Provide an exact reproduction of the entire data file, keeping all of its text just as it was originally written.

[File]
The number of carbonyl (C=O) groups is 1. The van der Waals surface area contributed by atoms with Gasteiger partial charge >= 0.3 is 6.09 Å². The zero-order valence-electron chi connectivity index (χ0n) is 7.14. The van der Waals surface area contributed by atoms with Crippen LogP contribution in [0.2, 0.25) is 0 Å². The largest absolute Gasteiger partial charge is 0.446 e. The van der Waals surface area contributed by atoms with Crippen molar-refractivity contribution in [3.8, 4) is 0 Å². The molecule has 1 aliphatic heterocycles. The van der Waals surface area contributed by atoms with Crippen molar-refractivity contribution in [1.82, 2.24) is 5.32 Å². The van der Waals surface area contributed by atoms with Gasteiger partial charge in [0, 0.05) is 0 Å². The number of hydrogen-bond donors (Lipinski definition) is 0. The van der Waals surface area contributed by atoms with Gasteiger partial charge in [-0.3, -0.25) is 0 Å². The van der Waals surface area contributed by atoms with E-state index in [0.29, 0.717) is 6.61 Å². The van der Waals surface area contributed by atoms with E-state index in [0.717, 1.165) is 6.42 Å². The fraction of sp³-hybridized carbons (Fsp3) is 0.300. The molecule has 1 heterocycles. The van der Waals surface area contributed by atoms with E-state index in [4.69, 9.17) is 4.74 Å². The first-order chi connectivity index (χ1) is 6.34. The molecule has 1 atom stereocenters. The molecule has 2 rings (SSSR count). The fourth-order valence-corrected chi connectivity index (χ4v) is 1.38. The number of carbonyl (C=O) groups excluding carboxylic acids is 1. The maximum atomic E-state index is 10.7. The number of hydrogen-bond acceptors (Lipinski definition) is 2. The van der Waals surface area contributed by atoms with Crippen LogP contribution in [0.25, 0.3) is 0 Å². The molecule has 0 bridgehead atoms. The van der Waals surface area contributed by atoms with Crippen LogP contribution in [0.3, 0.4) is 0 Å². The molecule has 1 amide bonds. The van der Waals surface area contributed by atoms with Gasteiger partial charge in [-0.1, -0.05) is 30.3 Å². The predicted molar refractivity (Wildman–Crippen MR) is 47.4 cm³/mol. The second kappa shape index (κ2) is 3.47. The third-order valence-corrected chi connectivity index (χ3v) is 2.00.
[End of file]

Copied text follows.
The number of carbonyl (C=O) groups is 1. The van der Waals surface area contributed by atoms with Gasteiger partial charge >= 0.3 is 6.09 Å². The zero-order valence-electron chi connectivity index (χ0n) is 7.14. The van der Waals surface area contributed by atoms with Crippen LogP contribution in [0.2, 0.25) is 0 Å². The largest absolute Gasteiger partial charge is 0.446 e. The van der Waals surface area contributed by atoms with Crippen molar-refractivity contribution in [3.8, 4) is 0 Å². The molecule has 1 aliphatic heterocycles. The van der Waals surface area contributed by atoms with Crippen molar-refractivity contribution in [1.82, 2.24) is 5.32 Å². The van der Waals surface area contributed by atoms with Gasteiger partial charge in [0, 0.05) is 0 Å². The number of hydrogen-bond donors (Lipinski definition) is 0. The van der Waals surface area contributed by atoms with Gasteiger partial charge in [-0.3, -0.25) is 0 Å². The van der Waals surface area contributed by atoms with E-state index in [0.29, 0.717) is 6.61 Å². The van der Waals surface area contributed by atoms with E-state index in [0.717, 1.165) is 6.42 Å². The fraction of sp³-hybridized carbons (Fsp3) is 0.300. The molecule has 1 heterocycles. The van der Waals surface area contributed by atoms with E-state index in [4.69, 9.17) is 4.74 Å². The first-order chi connectivity index (χ1) is 6.34. The molecule has 1 atom stereocenters. The molecule has 2 rings (SSSR count). The fourth-order valence-corrected chi connectivity index (χ4v) is 1.38. The number of carbonyl (C=O) groups excluding carboxylic acids is 1. The maximum atomic E-state index is 10.7. The number of hydrogen-bond acceptors (Lipinski definition) is 2. The van der Waals surface area contributed by atoms with Crippen LogP contribution in [0.25, 0.3) is 0 Å². The molecule has 0 bridgehead atoms. The van der Waals surface area contributed by atoms with Crippen LogP contribution in [0.3, 0.4) is 0 Å². The molecule has 1 amide bonds. The van der Waals surface area contributed by atoms with Gasteiger partial charge in [-0.1, -0.05) is 30.3 Å². The predicted molar refractivity (Wildman–Crippen MR) is 47.4 cm³/mol. The second kappa shape index (κ2) is 3.47. The third-order valence-corrected chi connectivity index (χ3v) is 2.00.